So I know that I will lose massive cool points for admitting this (like I had any to begin with), but I am a hopeless optimist. Being in my mid-20s and living in DC, I feel like I am definitely in the minority in this. I look around and see myself surrounded by cynics; by people that have stopped believing in the inherent good in others; by people that don’t believe that tomorrow will, in fact, be better than today. It’s exhausting being an optimist sometimes. It’s tiring to get through a stressful, horrible, long day and to still be in a good mood because, hey, tomorrow has to be better right? It’s tiring to face disappointment after disappointment and still feel compelled to run, head first, into the situation yet again because you are convinced that this time it will be different.
It’s not like this is a choice I have made. There are some people that wake up and choose to face the day full of hope and positive thoughts. Not me. I wake up and there they are. Some days, I wish they would just go away because i would be so much easier to be cynical about the world and about my place in it. It would be awesome to end a long day and just be pissed off because it was a long day. (Ok, I do have days like that. It’s true. But they are few and far between.) But, mostly, at the end of a long day, I’m just ready to have a drink with friends and look forward to how good tomorrow must be.
It’s not like I haven’t had my fair share of hardships to go through. I have had this outlook sorely tested more than once. But each time this outlook was tested, it was also reinforced. Freshman year of college was awful. I ended the first semester clinically depressed and convinced I was all alone. My experience of the first semester of college ended with me in and out of therapy for nine years dealing with the issues that surfaced during those four months. But, if I had not gone to that school and had that experience, I would not have ended up at Randolph-Macon Woman’s College where I had three of the best years of my life and met some of the best friends I’ve ever had.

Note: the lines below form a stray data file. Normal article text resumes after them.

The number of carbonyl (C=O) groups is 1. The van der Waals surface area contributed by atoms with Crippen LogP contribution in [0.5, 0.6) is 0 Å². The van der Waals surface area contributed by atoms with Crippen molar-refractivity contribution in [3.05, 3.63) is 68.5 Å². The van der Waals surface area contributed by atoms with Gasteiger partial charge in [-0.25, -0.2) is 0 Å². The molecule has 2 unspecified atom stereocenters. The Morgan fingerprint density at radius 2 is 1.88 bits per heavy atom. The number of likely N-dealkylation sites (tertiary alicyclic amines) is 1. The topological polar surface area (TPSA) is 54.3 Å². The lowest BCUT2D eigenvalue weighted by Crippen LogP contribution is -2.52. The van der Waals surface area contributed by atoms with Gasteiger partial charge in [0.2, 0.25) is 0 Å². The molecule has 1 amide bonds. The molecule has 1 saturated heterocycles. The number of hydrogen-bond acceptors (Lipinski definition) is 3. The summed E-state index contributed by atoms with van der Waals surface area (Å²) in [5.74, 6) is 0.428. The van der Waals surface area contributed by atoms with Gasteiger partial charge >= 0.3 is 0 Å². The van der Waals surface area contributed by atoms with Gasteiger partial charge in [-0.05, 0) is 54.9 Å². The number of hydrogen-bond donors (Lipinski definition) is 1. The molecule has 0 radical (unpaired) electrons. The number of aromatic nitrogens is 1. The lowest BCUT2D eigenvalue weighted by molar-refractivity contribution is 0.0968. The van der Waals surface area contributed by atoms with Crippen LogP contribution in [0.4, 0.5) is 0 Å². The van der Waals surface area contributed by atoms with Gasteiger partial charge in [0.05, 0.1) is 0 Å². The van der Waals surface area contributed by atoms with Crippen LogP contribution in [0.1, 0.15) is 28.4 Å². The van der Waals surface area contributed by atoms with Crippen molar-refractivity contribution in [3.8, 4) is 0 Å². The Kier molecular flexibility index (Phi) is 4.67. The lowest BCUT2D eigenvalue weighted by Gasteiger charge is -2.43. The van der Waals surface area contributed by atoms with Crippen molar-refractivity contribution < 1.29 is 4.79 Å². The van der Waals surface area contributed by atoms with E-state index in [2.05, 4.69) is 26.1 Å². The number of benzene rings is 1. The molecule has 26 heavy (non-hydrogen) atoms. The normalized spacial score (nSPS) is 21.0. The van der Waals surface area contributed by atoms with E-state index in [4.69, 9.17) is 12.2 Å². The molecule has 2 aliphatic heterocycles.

In 2006, I skied into a tree (yes, I know, you can laugh). I fractured my back and my neck; shattered my upper left arm to the point where I have a plate in that arm to hold the bone together; broke my wrist; broke three fingers; and fractured multiple ribs. I spent 4-5 days in the ICU with a breathing tube because I couldn’t breathe on my own. I spent another 4-5 days in the hospital (for a total of 9 days) relearning how to walk and ensuring that I didn’t get pneumonia from liquid build up in my lungs. I spent 3 months recuperating at home after that. Through this all, I was showered with love and well wishes from all corners of my life. People I hadn’t thought of in ages sent me get well cards and prayers. People came out of the woodwork to send my Dad and I food so we wouldn’t have to worry about cooking. My mom’s company in North Carolina was incredibly flexible with her schedule so she could be home more often to help out. All in all, my faith in humanity was completely reinforced. As someone that needs to see that people care, as someone who has problems with trusting in the feelings of others, it was amazing to have this flood of well-wishing. Not gonna lie, I still have most of the cards I got and still read them from time to time.
I know I must piss people off with my optimism. With my insistence that, no really, it WILL be better; there IS a reason for this. Who’s to say that today’s awfulness isn’t going to lead to something amazing tomorrow or next week or next year. I can hear it in their voice when I talk to them. I do let people vent and I do keep these thoughts to myself, but they know what I’m thinking. I really just want to scream sometimes that I can’t help it. This is who I am. I am going to be the one that thinks that it will all be OK. I trust that there is a reason behind it all, even when faced with total and complete irrationality. That’s me. And I won’t apologize for it.